Phillip Ensler emphasizes education and public safety as newly elected state representative

Voters in State House District 74 did something on Election Day that hadn’t been done in the district since before the new millennium: They chose a Democrat over an incumbent Republican.

Phillip Ensler, the newly elected Democratic representative to the House of Representatives for District 74 in Montgomery, was elected by a large majority against incumbent Republican Charlotte Meadows, receiving exactly 60% of the vote on Election Day.

“It’s always a great relief when you get the results and see that our message, solution-focused and working together as a community, resonated,” Ensler said in an interview with APR on Thursday.

Born in New York, Ensler originally came to Alabama as part of Teach for America, becoming a social studies teacher at Lee High School, now JAG High School, in Montgomery under the program. A member of the Alabama Bar, he worked as a political adviser for Alabama Appleseed and as a senior political adviser for Montgomery Mayor Steven Reed. Most recently, he served as executive director of the Jewish Federation of Central Alabama.

Ensler is the first Jewish man elected to the Alabama State Legislature since Democratic State Representative and later U.S. Congressmen Ben Erdreich more than four decades prior.

“My Jewish identity has shaped my worldview of trying to fight and advocate for a better community for all and a more fair and just system for all,” Ensler said. “I think that’s the most exciting part, just bringing those values ​​into the state house. A lot of neighborhood residents are really driven by this and inspired that there will be someone in the seat who represents their values.

District residents were unhappy with Meadows, Ensler said, with changing demographics and a rare example of a Democratic advantage after the redistricting process last year made it one of the few competitive districts for Democrats in the district. ‘State.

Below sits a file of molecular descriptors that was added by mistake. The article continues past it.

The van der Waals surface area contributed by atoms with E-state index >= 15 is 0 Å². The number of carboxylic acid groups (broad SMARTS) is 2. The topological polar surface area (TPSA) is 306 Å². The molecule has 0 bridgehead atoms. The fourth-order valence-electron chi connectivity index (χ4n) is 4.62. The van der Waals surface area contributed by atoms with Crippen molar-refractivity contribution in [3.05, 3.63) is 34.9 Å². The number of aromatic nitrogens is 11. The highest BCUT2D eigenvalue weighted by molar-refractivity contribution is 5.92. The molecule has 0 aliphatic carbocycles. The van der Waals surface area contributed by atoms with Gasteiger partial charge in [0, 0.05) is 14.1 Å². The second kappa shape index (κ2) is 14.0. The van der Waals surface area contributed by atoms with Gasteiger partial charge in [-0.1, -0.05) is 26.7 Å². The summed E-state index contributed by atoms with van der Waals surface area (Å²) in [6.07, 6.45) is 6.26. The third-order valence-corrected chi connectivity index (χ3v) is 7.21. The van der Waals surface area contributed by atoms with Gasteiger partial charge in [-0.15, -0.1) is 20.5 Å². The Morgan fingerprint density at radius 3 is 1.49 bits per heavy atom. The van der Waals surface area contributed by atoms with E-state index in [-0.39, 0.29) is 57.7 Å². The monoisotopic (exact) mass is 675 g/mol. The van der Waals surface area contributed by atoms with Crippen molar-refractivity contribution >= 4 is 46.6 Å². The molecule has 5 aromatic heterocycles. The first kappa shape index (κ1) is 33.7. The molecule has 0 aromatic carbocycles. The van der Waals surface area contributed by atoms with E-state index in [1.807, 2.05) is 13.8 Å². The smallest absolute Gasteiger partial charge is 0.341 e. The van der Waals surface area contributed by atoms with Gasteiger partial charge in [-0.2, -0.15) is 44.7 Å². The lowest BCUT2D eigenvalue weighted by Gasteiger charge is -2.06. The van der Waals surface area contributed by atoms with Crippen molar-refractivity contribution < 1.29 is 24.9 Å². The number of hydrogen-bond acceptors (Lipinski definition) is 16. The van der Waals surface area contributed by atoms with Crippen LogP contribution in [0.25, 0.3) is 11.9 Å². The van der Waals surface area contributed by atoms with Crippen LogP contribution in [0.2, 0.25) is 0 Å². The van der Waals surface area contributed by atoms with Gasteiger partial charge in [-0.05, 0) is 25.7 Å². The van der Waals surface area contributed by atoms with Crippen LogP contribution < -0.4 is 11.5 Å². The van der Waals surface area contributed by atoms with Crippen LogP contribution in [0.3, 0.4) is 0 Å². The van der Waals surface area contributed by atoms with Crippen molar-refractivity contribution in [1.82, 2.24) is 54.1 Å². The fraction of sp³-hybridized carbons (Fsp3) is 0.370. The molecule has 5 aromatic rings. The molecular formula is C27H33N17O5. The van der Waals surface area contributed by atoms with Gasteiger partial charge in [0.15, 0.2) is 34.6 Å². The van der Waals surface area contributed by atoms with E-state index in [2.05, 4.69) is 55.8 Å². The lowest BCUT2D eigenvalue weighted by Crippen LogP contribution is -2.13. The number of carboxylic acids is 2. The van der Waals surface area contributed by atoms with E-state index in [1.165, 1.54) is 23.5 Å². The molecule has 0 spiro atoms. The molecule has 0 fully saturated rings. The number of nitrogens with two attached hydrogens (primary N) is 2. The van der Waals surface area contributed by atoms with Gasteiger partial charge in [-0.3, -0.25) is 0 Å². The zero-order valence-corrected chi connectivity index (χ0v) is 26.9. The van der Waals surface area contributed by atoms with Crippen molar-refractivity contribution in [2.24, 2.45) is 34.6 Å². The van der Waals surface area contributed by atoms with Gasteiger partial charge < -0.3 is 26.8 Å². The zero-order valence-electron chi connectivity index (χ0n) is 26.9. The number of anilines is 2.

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“Hearing residents say that overall, [there was] just a general frustration and fatigue with politics and people showing up at election time and asking for their vote,” Ensler said. “Things that show promise and disappear once they’re in.”

Public safety and education are issues District 74 residents want to address in the upcoming legislative session, according to Ensler.

While he doesn’t plan to pre-introduce any bills before next year’s regular legislative session, Ensler said he had “a lot of ideas” regarding public safety that he wanted to undertake, including including incentives for police officers to live in poor neighborhoods. high-income or high-crime areas, a legislative response to constitutional postponement, and a pilot program to train and supply conflict resolution specialists to select municipalities.

A “more rigorous type of curriculum” on financial literacy in high schools and more practical instruction in economics to help financially empower the state’s youth are educational policy priorities Ensler wants to address.

Ensler said that while he understands there’s common ground on issues “like pre-K and economic development and mental health” in the statehouse, he won’t shy away from protecting marginalized groups in the state who continue to have their rights taken away. their.

“There have been attempts, efforts in the law for a few years that seek to demonize and attack marginalized groups in different ways, restricting voting rights and really using different minority groups as scapegoats,” said Ensler. “I’m not going to shy away from standing up and fighting for what’s right for everyone, and fighting for everyone.”

The Alabama state legislature is scheduled to begin its regular legislative session in March of next year.

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